Tuesday, December 26, 2023

“The steady, unrelenting approach of Him whom I so earnestly desired not to meet.”

Paul Kingsnorth describes a journey: "After years of atheism, I went searching for the truth. I found Buddhism, then witchcraft, and eventually, Christianity." From "The Cross and the Machine":
.... “The story of Christianity,” wrote Moriarty, “is the story of humanity’s rebellion against God.” I had never thought of that ancient, tired religion in this way before, never had reason to, but as I did now I could feel something happening—some inner shift, some coming together of previously scattered parts designed to fit, though I had never known it, into a quiet, unbreakable whole.

A truth I would surrender to. What was this abyss inside me, this space that had been empty for years, that I had tried to fill with everything from sex to fame to politics to kensho, and why was something chiming in it now like a distant Angelus across the western sea?
For the thing which I greatly feared is come upon me,
And that which I was afraid of is come unto me.
Something was happening to me, and I didn’t like it at all. ....

Every living culture in history, from the smallest tribe to the largest civilization, has been built around a spiritual core: a central claim about the relationship between human culture, nonhuman nature, and divinity. Every culture that lasts, I suspect, understands that living within limits—limits set by natural law, by cultural tradition, by ecological boundaries—is a cultural necessity and a spiritual imperative. There seems to be only one culture in history that has held none of this to be true, and it happens to be the one we’re living in. ....

G.K. Chesterton once declared, contra Marx, that it was irreligion that was the opium of the people. “Wherever the people do not believe in something beyond the world,” he explained, “they will worship the world. But above all, they will worship the strongest thing in the world.” Here we were. ....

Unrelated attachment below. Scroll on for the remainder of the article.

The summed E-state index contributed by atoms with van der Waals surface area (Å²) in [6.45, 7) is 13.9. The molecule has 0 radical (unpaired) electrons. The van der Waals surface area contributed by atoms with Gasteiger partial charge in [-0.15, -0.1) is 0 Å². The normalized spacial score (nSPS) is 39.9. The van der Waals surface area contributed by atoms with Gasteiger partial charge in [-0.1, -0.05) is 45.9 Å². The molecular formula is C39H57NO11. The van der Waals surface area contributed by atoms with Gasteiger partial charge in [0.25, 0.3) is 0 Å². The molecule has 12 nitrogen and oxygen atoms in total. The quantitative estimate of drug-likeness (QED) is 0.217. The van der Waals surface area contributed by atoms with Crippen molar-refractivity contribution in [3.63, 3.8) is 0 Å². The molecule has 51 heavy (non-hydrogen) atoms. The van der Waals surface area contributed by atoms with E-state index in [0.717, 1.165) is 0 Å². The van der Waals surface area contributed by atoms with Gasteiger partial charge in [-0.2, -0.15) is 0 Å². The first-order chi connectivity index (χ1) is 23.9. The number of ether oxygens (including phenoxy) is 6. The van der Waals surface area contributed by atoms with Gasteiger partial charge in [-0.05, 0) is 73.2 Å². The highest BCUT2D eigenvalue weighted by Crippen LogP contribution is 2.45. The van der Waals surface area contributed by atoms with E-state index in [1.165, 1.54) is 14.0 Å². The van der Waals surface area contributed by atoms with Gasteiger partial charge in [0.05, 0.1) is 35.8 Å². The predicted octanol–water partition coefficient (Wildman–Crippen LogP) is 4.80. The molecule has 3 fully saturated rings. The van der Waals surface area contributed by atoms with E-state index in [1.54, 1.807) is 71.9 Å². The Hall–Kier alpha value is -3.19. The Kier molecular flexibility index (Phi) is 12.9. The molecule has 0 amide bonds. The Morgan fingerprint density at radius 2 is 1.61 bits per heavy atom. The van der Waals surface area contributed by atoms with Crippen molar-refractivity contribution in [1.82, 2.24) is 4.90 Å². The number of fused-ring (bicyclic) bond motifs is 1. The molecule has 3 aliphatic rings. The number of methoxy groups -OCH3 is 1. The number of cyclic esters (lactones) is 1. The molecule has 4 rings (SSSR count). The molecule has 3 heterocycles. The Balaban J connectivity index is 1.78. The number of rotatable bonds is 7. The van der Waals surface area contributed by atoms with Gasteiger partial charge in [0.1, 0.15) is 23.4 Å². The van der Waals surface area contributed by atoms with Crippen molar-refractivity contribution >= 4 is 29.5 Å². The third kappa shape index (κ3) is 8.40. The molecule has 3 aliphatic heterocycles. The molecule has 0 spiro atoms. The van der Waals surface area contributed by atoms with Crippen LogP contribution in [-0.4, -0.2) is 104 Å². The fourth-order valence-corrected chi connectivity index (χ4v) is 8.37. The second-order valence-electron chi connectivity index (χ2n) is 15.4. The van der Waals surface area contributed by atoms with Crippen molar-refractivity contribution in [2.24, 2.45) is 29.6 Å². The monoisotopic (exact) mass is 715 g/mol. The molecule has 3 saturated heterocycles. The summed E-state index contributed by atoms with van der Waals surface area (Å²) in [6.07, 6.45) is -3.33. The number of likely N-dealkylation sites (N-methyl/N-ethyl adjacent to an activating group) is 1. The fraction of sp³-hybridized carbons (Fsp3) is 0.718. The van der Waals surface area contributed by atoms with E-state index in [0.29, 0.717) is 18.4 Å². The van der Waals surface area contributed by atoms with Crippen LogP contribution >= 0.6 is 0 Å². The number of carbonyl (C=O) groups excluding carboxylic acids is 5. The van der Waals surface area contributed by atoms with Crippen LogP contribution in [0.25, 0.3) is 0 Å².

None of this is rationally explicable, and there is no point in arguing with me about it. There is no point in arguing with myself about it: I gave up after a while. This is not to say that my faith is irrational. In fact, the more I learned, the more Christianity’s story about the world and human nature chimed better with my experience than did the increasingly shaky claims of secular materialism. In the end, though, I didn’t become a Christian because I could argue myself into it. I became a Christian because I knew, suddenly, that it was true. The Angelus that was chiming in the abyss is silent now, for the abyss is gone. Someone else inhabits me. ....

I grew up believing what all modern people are taught: that freedom meant lack of constraint. Orthodoxy taught me that this freedom was no freedom at all, but enslavement to the passions: a neat description of the first thirty years of my life. True freedom, it turns out, is to give up your will and follow God’s. To deny yourself. To let it come. I am terrible at this, but at least now I understand the path. .... (more)

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